In A Tale of Two Cities by Charles Dickens, Lucie Manette somehow inspires love in all the other main characters; however, the reader must accept this inspiration without understanding how it is effected since the character of Lucie is not brought to life by Dickens and remains passive.
In "Book the First," it is her golden hair that elicits the memory of his wife for Dr. Manette; and, then, the realization that he has a living daughter brings Manette back to the real world. As a hero of the Revolution, Manette is inspired to try to aid Darnay as the Revolutionaries arrest him because the son of his enemy is married to his belove daughter.
As a character, Darnay is also passive. With his tendency to get himself in trouble and be sent to jail, he is perfect for inspiring the compassion of Lucie's heart.
For Mr. Lorry, Lucie and Dr. Manette represent the family that he has never had. In his position with Tellson's Bank, Mr. Lorry assumes a protective role towards Lucie when she is but a baby. From France, he takes Lucie as an infant to England; then, he rescues her father. Mild-mannered and affectionate, he is moved by these same qualities in Lucie and feels a fatherly affection for her and grows to like and respect Dr. Manette.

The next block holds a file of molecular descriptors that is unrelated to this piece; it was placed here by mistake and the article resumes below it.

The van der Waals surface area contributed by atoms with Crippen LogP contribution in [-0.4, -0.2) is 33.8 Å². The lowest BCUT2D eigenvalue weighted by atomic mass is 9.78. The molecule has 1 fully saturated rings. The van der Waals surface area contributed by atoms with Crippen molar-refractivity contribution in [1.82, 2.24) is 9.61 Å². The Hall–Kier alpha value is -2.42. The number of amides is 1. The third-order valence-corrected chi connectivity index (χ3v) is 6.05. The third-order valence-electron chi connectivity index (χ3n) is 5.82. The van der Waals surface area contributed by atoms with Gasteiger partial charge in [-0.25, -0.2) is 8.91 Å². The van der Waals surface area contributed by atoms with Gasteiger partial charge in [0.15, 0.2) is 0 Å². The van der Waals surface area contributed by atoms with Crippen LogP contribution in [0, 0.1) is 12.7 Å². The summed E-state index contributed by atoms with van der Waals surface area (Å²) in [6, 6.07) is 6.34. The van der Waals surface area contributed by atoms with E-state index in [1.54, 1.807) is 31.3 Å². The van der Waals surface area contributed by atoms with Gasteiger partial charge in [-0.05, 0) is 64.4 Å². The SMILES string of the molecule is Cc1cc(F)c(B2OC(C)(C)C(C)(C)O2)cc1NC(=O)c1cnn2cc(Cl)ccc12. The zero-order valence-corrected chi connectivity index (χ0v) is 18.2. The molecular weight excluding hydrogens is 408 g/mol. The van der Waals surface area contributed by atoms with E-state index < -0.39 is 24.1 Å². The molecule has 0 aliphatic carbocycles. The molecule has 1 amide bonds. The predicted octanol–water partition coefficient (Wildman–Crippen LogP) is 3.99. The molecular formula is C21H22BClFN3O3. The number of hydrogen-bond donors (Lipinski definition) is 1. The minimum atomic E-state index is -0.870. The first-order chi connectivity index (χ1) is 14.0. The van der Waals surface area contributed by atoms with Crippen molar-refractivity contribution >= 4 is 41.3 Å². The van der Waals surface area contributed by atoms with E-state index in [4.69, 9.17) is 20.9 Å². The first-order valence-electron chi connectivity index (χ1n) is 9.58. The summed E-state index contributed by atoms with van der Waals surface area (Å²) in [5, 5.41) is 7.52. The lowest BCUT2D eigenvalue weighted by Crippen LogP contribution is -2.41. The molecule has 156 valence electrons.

Carton, as Charles Darnay's double, is equally attracted to the pretty Lucie. Seeing Darnay's and Lucie's love for each other makes Carton envious of Charles Darnay as he realizes that he could also have a happy relationship if he had not wasted his life in drink. Feeling that he cannot complete with Darnay, he remains in the background as Darnay proposes to Lucie, but he does pledge his platonic love to Lucie, promising her that he will do anything to protect her when she anxiously talks of the "echoing footsteps." He feels that if he can perform worthy deeds for Lucie and his family, he can, at least, be respected by someone. Later, of course, he makes the ultimate sacrifice for the Darnays, inspired by his love for Lucie.